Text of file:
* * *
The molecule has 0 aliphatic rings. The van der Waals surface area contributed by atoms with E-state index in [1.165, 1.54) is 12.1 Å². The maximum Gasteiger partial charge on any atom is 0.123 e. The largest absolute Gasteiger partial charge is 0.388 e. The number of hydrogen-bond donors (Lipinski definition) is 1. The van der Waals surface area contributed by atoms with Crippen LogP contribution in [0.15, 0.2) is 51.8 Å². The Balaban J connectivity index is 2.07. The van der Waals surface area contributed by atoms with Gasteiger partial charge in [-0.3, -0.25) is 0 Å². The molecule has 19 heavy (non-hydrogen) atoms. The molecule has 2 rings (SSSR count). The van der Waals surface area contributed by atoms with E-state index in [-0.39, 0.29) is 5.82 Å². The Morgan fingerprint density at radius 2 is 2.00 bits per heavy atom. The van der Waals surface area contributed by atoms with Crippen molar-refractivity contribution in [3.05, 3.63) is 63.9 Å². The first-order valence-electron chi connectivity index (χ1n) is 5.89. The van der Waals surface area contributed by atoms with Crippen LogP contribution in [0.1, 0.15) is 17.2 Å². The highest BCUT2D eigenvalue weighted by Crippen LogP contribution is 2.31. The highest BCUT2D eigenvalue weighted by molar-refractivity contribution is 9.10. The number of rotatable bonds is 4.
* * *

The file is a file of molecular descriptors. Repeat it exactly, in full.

The molecule has 0 aliphatic rings. The van der Waals surface area contributed by atoms with E-state index in [1.165, 1.54) is 12.1 Å². The maximum Gasteiger partial charge on any atom is 0.123 e. The largest absolute Gasteiger partial charge is 0.388 e. The number of hydrogen-bond donors (Lipinski definition) is 1. The van der Waals surface area contributed by atoms with Crippen LogP contribution in [0.15, 0.2) is 51.8 Å². The Balaban J connectivity index is 2.07. The van der Waals surface area contributed by atoms with Gasteiger partial charge in [-0.3, -0.25) is 0 Å². The molecule has 19 heavy (non-hydrogen) atoms. The molecule has 2 rings (SSSR count). The van der Waals surface area contributed by atoms with E-state index in [-0.39, 0.29) is 5.82 Å². The Morgan fingerprint density at radius 2 is 2.00 bits per heavy atom. The van der Waals surface area contributed by atoms with Crippen molar-refractivity contribution in [3.05, 3.63) is 63.9 Å². The first-order valence-electron chi connectivity index (χ1n) is 5.89. The van der Waals surface area contributed by atoms with Crippen LogP contribution in [0.1, 0.15) is 17.2 Å². The highest BCUT2D eigenvalue weighted by Crippen LogP contribution is 2.31. The highest BCUT2D eigenvalue weighted by molar-refractivity contribution is 9.10. The number of rotatable bonds is 4.